One of the biggest surprises among conferees was how every single one of them (all females) was young—and hot.
I stood with a fellow writer named Jim (also in his twenties) several feet away from two agents (for sake of the story, let’s just call them Michelle and Kelly). These two beautiful, sharply-dressed young women got approached by guy after guy—some middle-aged and balding, some overweight and awkward—and with each one, they smiled politely, shook their head, and gave some bodily gesture as to say, go on now, step away from me.
Jim and I stood chuckling, discussing how approaching agents is exactly like the bar scene. The hottest girls at a bar get approached by countless men with absolutely no game—so naturally, their defenses are high. I was fortunate to chat with Michelle later that evening about how it wasn’t a far cry from college admissions either (which, in my experience, is twenty-somethings traveling the nation while predatory parents and college hopefuls try desperately to secure their acceptance). Even bribery isn’t unheard of.
Believe it. An agent/editor is looking for an excuse to turn you away. It’s nothing personal—you’re just not for them—or you didn’t win them over.
So do yourself a favor. If you want to sell your book, build up some game. Put together a professional piece of work. Study language, rules of writing structure and plot arc. Do market research to see if your story is saleable. And hook them with the first paragraphs of Chapter 1.
Good writing is hard, yes. But not nearly as hard as getting published. Writing can be a very personal thing; it’s not a business. But publishing is. Don’t take it personally. I can’t tell you how many projects I’ve abandoned simply because there’s no market for them.
I realize not everyone has the goal of getting published. However, if you do, get acclimated to the realities of this world as soon as possible!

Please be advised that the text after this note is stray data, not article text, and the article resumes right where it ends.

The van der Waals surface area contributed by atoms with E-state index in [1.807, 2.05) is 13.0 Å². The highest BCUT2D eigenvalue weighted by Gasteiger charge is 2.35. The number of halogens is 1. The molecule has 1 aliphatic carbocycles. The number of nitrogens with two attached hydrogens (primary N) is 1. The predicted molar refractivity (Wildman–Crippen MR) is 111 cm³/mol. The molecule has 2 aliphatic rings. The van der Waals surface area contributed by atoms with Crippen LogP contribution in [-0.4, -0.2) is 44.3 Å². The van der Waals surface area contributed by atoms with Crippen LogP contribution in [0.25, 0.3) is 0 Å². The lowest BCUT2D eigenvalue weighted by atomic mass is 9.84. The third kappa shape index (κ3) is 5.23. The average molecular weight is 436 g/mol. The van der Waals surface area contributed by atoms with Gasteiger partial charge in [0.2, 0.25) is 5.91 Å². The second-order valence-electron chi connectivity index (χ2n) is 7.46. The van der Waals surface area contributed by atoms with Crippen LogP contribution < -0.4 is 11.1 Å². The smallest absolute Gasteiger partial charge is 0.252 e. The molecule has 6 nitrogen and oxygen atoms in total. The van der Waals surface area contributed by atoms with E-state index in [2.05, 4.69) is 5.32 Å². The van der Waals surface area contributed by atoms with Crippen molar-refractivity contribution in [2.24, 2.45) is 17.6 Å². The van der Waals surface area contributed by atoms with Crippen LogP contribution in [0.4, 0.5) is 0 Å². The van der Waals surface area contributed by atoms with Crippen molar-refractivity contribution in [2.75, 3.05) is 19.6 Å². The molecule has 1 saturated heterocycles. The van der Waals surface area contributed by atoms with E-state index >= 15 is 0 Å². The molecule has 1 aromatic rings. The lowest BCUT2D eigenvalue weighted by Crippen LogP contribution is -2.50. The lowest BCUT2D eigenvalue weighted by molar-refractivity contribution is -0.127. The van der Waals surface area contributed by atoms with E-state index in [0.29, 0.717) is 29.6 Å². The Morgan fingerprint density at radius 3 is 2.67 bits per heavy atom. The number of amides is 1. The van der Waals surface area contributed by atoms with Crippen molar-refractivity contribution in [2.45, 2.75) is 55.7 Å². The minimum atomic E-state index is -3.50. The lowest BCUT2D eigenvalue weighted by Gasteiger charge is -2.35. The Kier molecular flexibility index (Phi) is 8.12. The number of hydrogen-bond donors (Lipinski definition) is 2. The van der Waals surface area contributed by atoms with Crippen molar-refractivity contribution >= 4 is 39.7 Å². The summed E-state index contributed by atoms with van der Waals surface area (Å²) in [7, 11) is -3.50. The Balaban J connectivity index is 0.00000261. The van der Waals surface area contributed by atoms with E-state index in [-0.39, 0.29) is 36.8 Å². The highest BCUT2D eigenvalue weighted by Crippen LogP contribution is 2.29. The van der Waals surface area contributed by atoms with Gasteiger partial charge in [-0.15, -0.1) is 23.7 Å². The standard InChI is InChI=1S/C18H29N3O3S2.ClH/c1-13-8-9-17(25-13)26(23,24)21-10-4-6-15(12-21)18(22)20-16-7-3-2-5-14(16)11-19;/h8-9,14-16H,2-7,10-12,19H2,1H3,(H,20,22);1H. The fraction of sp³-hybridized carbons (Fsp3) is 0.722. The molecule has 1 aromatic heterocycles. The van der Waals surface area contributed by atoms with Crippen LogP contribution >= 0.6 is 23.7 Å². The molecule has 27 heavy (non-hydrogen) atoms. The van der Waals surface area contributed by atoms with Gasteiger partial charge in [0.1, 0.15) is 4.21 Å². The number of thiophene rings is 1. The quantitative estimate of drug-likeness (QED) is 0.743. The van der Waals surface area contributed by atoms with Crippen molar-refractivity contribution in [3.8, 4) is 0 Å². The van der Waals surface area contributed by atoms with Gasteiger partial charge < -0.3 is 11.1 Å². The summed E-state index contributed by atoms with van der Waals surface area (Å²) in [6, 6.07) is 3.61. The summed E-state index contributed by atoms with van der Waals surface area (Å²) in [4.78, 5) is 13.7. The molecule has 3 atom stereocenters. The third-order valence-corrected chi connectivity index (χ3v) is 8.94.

Before I finish, let me offer a hint. Scribophile isn’t just a social writing workshop. It’s unwittingly a model for the publishing world.
You may find yourself saying “Hmm, I wonder why nobody’s reading my story. It must be the review queue, that’s not fair.” But is it really?
Users view two things to decide whether or not to read your work. 1) Title and 2) Chapter description.
This is no different from a pitch to an agent or a summary on a book’s dust jacket. Come up with a great title and description, and we might just read it! Practice your advertising. How is your work an innovative thriller? Love story? Comedy? Don’t tell us it’s good. Convince us!
Scribophile is like a virtual bookstore. If you don’t capture our attention with your title/description (or unless we’re fans of the genre or your other work) we might not choose to read your stuff. After all, a hundred other works are available to browse!
The same goes for chapters. Just because we read Chapter 1 doesn’t guarantee we’ll read Chapter 2 or 3. Agent/editors do the same thing. Hook us in your first chapter, or you’re toast. Scribophile is an outstanding way to practice hooking your reader in, from pitch, to chapter, to the next chapter!
Remember, you’re not doing this just to convince your family and friends you’re a good writer. Your mom will always finish reading your work.
Well, at least, she’ll pretend to...